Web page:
Laura Lee: The impact of drug trials is too often overlooked

New treatments and pills are often developed

New treatments and pills are often developed

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DRUG trials undoubtedly mean more people than ever before are living longer with cancer. To me, someone who has worked with people with cancer for more than 20 years, seeing the constant advancements thanks to huge levels of funding, is wonderful.

However, I do worry that the psychological impact of drug trials on people with cancer, and their family and friends, is often overlooked.

Recent research from the Royal Marsden revealed that many patients undergoing cancer drug trials have ‘unrealistic expectations’ about the end result. It is understandable to place a lot of hope on a drug trial. Those put forward are often at an advanced stage and have got to the point where trials are a last chance of life and so, they can overlook doctor’s warnings in favour of what they want to hear.

The pressures on a person with cancer are endless and treatment options are often the most daunting - you are suddenly thrown into a new world, where you’re expected to understand medical language and make life-changing decisions at a time when you are at your most vulnerable. The stress of making such difficult decisions can have a profound psychological effect but often those who come to Maggie’s say that they didn’t know who to talk to as they don’t want to worry loved ones or bother their medical team.

With drug trials, people also have the so-called ‘postcode lottery’ of selection to find their way through. Your hospital, GP, type of cancer, stage of cancer, previous treatment, age and general health are all factors. Not being chosen can leave people feeling let down and very low, accentuating the feelings of depression often linked to cancer. Our expert staff often hear that people feel that they are not getting the ‘best’ care if they’re not put forward for a trial.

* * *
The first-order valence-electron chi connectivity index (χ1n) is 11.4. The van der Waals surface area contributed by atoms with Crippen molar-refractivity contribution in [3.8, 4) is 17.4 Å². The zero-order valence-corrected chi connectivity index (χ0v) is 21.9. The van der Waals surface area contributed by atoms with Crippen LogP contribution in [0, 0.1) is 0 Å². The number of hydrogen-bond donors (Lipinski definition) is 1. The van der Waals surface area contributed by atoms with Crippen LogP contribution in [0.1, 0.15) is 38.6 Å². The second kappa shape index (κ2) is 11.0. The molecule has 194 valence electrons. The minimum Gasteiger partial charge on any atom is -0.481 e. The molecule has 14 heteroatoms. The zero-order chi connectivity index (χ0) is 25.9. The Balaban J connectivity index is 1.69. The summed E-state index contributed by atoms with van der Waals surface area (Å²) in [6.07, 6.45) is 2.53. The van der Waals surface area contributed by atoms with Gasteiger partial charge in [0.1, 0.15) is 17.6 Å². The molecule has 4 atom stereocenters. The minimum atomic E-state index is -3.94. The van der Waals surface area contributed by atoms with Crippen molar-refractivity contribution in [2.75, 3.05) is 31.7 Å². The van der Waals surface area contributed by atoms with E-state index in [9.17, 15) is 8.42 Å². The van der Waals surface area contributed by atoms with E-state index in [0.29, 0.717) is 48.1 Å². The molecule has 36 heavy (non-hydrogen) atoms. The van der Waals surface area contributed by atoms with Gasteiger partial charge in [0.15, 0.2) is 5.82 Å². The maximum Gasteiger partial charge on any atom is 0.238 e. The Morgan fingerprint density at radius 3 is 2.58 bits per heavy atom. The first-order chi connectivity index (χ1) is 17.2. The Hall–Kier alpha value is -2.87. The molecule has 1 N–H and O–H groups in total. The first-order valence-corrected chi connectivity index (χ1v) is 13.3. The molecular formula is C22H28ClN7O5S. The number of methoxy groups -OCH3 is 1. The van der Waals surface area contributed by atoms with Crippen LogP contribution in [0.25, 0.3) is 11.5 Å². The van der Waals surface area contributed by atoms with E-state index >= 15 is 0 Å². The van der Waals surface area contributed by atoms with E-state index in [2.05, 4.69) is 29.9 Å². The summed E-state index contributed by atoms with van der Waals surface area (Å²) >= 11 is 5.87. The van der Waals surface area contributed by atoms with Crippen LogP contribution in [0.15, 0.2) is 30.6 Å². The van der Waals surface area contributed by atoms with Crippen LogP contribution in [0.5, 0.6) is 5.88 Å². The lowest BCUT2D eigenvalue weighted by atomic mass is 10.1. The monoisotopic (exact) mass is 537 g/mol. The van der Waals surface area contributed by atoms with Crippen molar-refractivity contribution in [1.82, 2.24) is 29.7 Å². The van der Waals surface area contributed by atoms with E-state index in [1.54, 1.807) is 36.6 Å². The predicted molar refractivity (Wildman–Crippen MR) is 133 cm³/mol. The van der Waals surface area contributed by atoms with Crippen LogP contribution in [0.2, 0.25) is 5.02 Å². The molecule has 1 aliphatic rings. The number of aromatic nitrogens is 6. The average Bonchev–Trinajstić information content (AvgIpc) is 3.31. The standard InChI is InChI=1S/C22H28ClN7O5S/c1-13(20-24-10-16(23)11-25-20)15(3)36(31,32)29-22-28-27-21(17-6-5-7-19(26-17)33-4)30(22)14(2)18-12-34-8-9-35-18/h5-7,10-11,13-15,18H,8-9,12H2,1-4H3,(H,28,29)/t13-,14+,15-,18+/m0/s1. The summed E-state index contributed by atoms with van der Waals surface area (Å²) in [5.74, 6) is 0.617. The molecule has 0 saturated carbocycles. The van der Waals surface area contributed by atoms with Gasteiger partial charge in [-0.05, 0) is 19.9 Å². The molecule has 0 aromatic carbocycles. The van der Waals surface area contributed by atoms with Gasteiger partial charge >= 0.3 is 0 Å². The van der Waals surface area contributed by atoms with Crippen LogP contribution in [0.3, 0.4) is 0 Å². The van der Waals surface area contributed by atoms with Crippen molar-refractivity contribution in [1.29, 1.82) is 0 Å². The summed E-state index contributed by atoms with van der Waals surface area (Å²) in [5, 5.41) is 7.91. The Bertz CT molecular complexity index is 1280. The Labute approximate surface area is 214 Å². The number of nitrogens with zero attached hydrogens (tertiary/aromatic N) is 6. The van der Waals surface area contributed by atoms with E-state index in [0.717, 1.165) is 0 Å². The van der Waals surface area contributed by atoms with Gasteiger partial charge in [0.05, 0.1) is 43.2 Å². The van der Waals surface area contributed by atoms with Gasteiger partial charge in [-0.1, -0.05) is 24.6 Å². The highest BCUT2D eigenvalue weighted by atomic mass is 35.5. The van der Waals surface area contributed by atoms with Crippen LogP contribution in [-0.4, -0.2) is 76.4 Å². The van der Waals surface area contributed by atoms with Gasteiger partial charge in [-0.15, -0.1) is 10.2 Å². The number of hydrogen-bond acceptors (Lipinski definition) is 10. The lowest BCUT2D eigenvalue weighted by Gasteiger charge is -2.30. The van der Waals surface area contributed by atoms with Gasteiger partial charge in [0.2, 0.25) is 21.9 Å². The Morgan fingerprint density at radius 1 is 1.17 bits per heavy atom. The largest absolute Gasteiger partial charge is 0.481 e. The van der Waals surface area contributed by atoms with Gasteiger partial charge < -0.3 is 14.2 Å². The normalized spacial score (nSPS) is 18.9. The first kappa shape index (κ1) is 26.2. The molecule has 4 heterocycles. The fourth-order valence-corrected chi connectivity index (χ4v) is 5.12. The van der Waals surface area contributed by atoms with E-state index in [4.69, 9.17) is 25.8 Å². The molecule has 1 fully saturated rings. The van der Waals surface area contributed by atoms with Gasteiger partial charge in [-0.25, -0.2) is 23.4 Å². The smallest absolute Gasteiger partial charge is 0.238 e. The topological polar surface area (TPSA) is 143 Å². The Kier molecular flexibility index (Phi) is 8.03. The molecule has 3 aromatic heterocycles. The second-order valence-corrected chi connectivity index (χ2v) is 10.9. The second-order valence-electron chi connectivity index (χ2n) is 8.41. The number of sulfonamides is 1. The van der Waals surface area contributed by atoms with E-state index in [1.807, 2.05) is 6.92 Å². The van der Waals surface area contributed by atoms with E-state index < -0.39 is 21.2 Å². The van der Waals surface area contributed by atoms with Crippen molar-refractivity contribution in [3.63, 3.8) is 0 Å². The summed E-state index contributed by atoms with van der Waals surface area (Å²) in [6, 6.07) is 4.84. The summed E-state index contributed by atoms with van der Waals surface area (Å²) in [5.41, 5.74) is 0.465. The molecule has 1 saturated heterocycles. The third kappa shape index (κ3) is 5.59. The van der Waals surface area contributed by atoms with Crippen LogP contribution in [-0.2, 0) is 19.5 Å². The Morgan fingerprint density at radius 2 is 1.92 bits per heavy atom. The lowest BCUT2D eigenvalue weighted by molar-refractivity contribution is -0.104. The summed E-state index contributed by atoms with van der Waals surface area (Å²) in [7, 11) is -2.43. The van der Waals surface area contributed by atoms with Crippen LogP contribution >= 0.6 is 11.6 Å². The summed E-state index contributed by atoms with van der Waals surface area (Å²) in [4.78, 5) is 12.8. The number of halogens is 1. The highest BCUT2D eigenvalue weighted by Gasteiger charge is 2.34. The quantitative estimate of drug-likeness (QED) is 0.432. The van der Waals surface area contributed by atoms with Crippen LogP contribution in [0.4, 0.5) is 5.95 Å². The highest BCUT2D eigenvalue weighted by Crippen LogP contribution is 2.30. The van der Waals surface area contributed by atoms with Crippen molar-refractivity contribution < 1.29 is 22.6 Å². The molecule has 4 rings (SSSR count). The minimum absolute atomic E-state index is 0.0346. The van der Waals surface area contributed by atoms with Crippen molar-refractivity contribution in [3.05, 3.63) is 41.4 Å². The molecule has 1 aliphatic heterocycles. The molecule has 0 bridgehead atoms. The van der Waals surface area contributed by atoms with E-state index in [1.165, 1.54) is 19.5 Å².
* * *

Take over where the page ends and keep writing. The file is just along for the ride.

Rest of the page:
If you are selected, there is the decision about taking part. To people who don’t have cancer the opportunity to extend your life may seem like an easy decision, but for many the thought of more treatments, medication and time in a hospital can be daunting.

People can be left trying to make critical decisions about their health in unchartered territory.

Consultants, friends and family often also encourage participation and unintentionally apply unhelpful pressure. Talking to someone else might help. The cancer support specialists at Maggie’s keep up to date with the latest trials and can give impartial support. Then there is the hope that the trial will be a ‘miracle’ cure even though success rates for some trials are low.

With family and friends hopes all pinned to the success of the trial, when they don’t work the person with cancer can feel as if they have let everybody down or not tried hard enough.

It’s important to realise though that like people, no cancer is the same so not all treatment will suit everyone.

Laura Lee is Chief Executive of Maggie’s. Maggie’s has a network of cancer support centres across the UK offering free practical, emotional and social support to people with cancer as well as their family and friends.

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